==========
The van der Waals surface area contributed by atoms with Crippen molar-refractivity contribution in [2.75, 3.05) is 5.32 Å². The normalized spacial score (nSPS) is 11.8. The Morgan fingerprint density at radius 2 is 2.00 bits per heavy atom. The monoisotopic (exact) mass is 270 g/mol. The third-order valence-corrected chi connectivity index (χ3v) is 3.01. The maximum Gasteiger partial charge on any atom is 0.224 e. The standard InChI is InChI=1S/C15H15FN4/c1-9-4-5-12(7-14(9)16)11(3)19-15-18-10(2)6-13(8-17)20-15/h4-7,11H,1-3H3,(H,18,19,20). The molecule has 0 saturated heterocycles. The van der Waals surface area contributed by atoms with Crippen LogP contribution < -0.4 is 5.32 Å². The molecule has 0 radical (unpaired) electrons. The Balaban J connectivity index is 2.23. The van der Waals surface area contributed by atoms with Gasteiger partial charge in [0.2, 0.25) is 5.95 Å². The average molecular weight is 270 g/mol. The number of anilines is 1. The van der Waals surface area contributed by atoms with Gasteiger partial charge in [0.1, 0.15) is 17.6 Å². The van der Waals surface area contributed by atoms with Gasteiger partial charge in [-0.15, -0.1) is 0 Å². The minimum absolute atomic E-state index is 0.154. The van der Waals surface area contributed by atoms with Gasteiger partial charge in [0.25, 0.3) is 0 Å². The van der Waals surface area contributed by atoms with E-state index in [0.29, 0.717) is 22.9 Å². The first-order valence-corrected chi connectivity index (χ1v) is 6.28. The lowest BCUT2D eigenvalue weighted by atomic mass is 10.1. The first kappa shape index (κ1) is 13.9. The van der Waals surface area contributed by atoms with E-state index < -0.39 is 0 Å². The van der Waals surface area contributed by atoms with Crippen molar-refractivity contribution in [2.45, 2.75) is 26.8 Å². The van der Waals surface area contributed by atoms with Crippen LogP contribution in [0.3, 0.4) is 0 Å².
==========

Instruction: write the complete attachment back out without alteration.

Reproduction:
The van der Waals surface area contributed by atoms with Crippen molar-refractivity contribution in [2.75, 3.05) is 5.32 Å². The normalized spacial score (nSPS) is 11.8. The Morgan fingerprint density at radius 2 is 2.00 bits per heavy atom. The monoisotopic (exact) mass is 270 g/mol. The third-order valence-corrected chi connectivity index (χ3v) is 3.01. The maximum Gasteiger partial charge on any atom is 0.224 e. The standard InChI is InChI=1S/C15H15FN4/c1-9-4-5-12(7-14(9)16)11(3)19-15-18-10(2)6-13(8-17)20-15/h4-7,11H,1-3H3,(H,18,19,20). The molecule has 0 saturated heterocycles. The van der Waals surface area contributed by atoms with Crippen LogP contribution < -0.4 is 5.32 Å². The molecule has 0 radical (unpaired) electrons. The Balaban J connectivity index is 2.23. The van der Waals surface area contributed by atoms with Gasteiger partial charge in [0.2, 0.25) is 5.95 Å². The average molecular weight is 270 g/mol. The number of anilines is 1. The van der Waals surface area contributed by atoms with Gasteiger partial charge in [0.1, 0.15) is 17.6 Å². The van der Waals surface area contributed by atoms with Gasteiger partial charge in [-0.15, -0.1) is 0 Å². The minimum absolute atomic E-state index is 0.154. The van der Waals surface area contributed by atoms with Gasteiger partial charge in [0.25, 0.3) is 0 Å². The van der Waals surface area contributed by atoms with E-state index in [0.29, 0.717) is 22.9 Å². The first-order valence-corrected chi connectivity index (χ1v) is 6.28. The lowest BCUT2D eigenvalue weighted by atomic mass is 10.1. The first kappa shape index (κ1) is 13.9. The van der Waals surface area contributed by atoms with E-state index < -0.39 is 0 Å². The van der Waals surface area contributed by atoms with Crippen molar-refractivity contribution in [2.45, 2.75) is 26.8 Å². The van der Waals surface area contributed by atoms with Crippen LogP contribution in [0.3, 0.4) is 0 Å².